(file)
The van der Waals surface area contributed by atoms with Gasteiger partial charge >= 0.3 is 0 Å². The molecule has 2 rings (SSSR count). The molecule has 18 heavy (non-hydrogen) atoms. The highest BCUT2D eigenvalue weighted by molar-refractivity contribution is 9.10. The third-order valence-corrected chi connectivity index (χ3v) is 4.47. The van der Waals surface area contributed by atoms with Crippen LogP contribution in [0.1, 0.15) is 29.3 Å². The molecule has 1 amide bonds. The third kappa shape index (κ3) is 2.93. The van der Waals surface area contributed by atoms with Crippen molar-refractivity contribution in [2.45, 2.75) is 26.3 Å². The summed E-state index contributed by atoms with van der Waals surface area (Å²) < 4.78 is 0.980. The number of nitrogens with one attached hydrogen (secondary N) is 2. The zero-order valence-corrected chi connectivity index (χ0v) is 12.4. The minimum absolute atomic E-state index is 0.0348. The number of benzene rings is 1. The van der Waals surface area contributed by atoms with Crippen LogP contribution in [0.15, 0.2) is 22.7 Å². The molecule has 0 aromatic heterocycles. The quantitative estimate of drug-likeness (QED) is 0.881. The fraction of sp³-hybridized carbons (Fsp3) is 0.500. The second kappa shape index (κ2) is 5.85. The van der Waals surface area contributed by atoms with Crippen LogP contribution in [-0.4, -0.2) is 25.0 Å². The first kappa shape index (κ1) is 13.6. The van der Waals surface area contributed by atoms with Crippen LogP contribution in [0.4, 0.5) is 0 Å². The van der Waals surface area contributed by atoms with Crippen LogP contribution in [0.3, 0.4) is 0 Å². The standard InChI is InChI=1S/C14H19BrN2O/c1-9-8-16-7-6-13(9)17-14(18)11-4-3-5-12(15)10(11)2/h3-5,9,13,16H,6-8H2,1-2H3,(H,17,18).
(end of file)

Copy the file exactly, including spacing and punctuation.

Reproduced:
The van der Waals surface area contributed by atoms with Gasteiger partial charge >= 0.3 is 0 Å². The molecule has 2 rings (SSSR count). The molecule has 18 heavy (non-hydrogen) atoms. The highest BCUT2D eigenvalue weighted by molar-refractivity contribution is 9.10. The third-order valence-corrected chi connectivity index (χ3v) is 4.47. The van der Waals surface area contributed by atoms with Crippen LogP contribution in [0.1, 0.15) is 29.3 Å². The molecule has 1 amide bonds. The third kappa shape index (κ3) is 2.93. The van der Waals surface area contributed by atoms with Crippen molar-refractivity contribution in [2.45, 2.75) is 26.3 Å². The summed E-state index contributed by atoms with van der Waals surface area (Å²) < 4.78 is 0.980. The number of nitrogens with one attached hydrogen (secondary N) is 2. The zero-order valence-corrected chi connectivity index (χ0v) is 12.4. The minimum absolute atomic E-state index is 0.0348. The number of benzene rings is 1. The van der Waals surface area contributed by atoms with Crippen LogP contribution in [0.15, 0.2) is 22.7 Å². The molecule has 0 aromatic heterocycles. The quantitative estimate of drug-likeness (QED) is 0.881. The fraction of sp³-hybridized carbons (Fsp3) is 0.500. The second kappa shape index (κ2) is 5.85. The van der Waals surface area contributed by atoms with Crippen LogP contribution in [-0.4, -0.2) is 25.0 Å². The first kappa shape index (κ1) is 13.6. The van der Waals surface area contributed by atoms with Crippen LogP contribution in [0.4, 0.5) is 0 Å². The van der Waals surface area contributed by atoms with Crippen LogP contribution in [0.3, 0.4) is 0 Å². The standard InChI is InChI=1S/C14H19BrN2O/c1-9-8-16-7-6-13(9)17-14(18)11-4-3-5-12(15)10(11)2/h3-5,9,13,16H,6-8H2,1-2H3,(H,17,18).